The gender wealth gap or gender investment gap, i.e., the difference between women’s and men’s total sum of all financial sources, including salary earnings, investments, pension savings and additional assets such as property, is another factor affecting women’s financial wellbeing. The salary women earn is often no longer enough on its own nor is keeping money in a savings account because inflation may impact its value over time. According to a survey published in October 2021, only 29% of female participants in the UK have traded or invested in stocks and shares online compared to 47% of men. There are several factors for this, including a lack of knowledge on investing, an aversion to risk and currently financial products tend to be tailored towards men. Brown women also have less disposable income to invest but if able to set aside a small amount of capital to invest, they could take the initial step into trading and how it works.

Women who have been exposed to managing finances and investing whilst growing up will understand the importance of prioritising building wealth. However, in a traditional household, it is often the case that fathers will teach their sons to invest while mothers teach their daughters to save money, simply because they were never taught to invest from their own mothers. Navigating the investment landscape is not an easy task and many factors mean brown women lack the confidence to explore and try. However, the influx of information and education available indicates that women in brown cultures are becoming more open about their finances with others and are more aware of the importance of investing. The financial market is also changing and investing is becoming more mainstream, including the availability of more online learning resources empowering women with the tools to build their wealth. Women should be encouraged to learn and start investing early to build their confidence and knowledge – to essentially learn by doing. This could be done by trading on online platforms or by approaching financial advisors with whom they can build a relationship with and women can be assured that their goals are being heard. A higher degree of financial literacy, coupled with increased confidence will improve a woman’s risk tolerance to investing. Brown women can now work towards achieving financial independence and security by changing the aspects in their control, such as budgeting, gaining more financial knowledge, investing, planning for work disruptions, talking about money with others and becoming role models for younger women.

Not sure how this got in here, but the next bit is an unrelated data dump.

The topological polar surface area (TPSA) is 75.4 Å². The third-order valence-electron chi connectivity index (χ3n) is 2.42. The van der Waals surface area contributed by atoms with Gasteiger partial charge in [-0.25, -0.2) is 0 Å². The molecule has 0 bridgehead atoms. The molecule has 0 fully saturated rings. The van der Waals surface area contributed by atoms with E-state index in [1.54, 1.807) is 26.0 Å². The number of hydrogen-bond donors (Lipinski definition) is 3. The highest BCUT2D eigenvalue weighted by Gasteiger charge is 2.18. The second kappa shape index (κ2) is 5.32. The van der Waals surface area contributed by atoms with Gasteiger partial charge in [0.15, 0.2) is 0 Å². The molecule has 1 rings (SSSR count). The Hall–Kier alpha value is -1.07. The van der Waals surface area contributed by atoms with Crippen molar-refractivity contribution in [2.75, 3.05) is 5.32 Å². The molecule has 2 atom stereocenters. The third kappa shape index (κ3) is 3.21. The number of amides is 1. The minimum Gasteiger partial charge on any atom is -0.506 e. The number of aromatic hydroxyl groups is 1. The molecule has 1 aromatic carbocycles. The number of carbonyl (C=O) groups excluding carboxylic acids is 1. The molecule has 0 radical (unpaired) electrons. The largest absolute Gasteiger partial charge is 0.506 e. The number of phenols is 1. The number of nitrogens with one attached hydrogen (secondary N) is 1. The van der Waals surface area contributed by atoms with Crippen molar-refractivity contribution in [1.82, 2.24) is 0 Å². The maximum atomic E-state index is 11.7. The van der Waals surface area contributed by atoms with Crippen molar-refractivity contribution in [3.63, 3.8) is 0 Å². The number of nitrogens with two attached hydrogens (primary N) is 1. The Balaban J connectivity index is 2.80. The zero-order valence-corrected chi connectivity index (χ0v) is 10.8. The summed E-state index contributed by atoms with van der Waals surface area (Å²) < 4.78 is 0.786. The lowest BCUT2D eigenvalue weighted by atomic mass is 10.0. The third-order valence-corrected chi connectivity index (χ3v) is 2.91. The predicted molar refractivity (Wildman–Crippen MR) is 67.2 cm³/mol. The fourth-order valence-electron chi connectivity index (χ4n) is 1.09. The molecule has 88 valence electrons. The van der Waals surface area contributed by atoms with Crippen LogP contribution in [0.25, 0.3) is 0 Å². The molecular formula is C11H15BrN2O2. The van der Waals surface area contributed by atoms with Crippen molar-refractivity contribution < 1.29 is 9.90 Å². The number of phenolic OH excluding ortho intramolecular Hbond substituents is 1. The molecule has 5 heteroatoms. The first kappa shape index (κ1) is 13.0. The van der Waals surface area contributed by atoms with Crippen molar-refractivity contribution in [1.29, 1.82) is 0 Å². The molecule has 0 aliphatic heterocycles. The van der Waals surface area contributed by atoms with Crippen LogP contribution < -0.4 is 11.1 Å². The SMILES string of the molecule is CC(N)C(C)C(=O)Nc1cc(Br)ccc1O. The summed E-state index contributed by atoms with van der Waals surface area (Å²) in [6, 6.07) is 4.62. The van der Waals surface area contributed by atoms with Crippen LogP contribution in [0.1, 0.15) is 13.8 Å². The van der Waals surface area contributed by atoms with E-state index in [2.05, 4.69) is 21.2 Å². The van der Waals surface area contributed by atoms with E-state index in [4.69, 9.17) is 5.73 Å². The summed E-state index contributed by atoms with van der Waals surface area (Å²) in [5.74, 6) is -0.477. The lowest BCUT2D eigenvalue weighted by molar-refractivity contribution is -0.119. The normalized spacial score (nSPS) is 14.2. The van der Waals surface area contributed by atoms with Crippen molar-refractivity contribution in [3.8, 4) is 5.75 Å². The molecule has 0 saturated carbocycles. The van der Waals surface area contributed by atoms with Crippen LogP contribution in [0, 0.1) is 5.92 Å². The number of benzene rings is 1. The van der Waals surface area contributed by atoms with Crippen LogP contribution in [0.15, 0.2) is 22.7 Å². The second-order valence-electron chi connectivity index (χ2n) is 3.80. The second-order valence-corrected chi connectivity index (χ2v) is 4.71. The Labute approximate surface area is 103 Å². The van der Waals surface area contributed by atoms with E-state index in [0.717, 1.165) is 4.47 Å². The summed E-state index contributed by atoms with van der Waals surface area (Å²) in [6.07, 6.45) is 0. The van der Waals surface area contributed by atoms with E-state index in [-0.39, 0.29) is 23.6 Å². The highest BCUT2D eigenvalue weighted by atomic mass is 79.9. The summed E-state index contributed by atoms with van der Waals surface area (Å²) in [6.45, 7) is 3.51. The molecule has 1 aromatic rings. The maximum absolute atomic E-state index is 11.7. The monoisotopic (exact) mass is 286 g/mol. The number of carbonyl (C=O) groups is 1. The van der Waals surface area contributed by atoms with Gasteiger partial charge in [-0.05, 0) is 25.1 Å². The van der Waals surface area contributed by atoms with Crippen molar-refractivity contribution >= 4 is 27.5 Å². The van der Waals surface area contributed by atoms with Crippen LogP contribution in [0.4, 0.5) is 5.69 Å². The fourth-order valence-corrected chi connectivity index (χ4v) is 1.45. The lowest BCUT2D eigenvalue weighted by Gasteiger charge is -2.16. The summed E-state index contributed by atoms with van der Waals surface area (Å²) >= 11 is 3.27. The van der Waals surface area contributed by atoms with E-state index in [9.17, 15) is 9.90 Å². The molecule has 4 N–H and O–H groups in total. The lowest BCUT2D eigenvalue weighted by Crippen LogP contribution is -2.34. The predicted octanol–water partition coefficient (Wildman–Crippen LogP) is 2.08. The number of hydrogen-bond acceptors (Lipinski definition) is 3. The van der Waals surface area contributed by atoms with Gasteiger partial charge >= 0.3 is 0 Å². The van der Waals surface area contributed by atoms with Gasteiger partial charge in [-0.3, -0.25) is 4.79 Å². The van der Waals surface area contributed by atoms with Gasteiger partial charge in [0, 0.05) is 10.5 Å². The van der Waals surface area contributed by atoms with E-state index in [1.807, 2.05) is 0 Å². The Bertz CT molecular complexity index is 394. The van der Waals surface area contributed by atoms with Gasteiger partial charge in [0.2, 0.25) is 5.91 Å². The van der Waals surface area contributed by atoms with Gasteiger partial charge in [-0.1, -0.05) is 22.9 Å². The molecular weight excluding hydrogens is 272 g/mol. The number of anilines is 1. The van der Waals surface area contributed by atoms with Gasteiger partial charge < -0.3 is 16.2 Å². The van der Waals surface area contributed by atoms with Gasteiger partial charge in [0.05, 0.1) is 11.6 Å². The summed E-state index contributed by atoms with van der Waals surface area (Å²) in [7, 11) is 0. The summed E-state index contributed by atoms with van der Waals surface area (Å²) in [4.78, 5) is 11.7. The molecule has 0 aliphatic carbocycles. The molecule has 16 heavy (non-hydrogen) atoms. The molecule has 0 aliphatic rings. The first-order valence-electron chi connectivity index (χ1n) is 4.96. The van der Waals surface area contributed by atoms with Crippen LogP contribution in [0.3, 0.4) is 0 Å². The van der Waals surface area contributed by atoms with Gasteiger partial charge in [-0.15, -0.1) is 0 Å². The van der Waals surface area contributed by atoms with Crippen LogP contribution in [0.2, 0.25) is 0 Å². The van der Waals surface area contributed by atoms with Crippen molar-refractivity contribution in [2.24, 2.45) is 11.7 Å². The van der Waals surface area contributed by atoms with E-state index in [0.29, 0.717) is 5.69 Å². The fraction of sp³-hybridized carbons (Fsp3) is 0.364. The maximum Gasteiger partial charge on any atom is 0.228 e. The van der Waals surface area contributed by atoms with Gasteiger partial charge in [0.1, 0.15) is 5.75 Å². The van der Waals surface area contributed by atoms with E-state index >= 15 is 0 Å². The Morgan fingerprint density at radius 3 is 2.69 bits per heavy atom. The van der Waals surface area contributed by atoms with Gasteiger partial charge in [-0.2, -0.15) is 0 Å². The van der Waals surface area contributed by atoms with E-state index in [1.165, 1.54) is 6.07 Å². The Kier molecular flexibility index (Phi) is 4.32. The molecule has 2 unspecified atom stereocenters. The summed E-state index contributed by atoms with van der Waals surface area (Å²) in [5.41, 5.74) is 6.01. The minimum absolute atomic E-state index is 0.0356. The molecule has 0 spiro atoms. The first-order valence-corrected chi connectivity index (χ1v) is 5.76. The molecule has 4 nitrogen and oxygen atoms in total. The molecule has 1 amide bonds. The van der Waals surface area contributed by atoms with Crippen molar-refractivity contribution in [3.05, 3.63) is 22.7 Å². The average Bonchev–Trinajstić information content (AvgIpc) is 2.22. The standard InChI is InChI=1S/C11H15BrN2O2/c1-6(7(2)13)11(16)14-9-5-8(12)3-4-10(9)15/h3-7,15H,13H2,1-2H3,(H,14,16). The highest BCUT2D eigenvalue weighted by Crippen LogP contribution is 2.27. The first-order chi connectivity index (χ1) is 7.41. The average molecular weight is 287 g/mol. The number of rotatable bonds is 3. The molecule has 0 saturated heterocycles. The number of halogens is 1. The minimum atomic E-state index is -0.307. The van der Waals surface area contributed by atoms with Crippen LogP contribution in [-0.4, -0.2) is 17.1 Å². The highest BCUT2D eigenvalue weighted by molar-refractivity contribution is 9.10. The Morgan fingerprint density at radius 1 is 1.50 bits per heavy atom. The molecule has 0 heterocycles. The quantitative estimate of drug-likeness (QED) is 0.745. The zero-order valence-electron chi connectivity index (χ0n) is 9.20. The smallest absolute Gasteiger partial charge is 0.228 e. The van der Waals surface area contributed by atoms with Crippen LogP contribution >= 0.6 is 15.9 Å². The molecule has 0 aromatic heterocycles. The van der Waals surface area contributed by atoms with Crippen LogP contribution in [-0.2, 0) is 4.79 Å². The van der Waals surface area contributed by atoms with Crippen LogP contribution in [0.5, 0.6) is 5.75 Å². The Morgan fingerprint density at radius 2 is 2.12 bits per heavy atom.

Yasmin JohalAbout the author

Yasmin is an Associate in the Financial Services Regulatory team at CMS. She advises financial services firms, market participants and investors on a range of complex UK and EU regulatory issues, with a particular focus on FinTech. She works with banks, FinTech firms, investment managers and advisers, crypto firms, insurance intermediaries, market makers, payment institutions, pension fund clients, private equity firms and private investment groups. Yasmin has first-hand client experience and has worked within investment banking, corporate banking, private banking and fiduciary management teams in both the UK and US financial markets.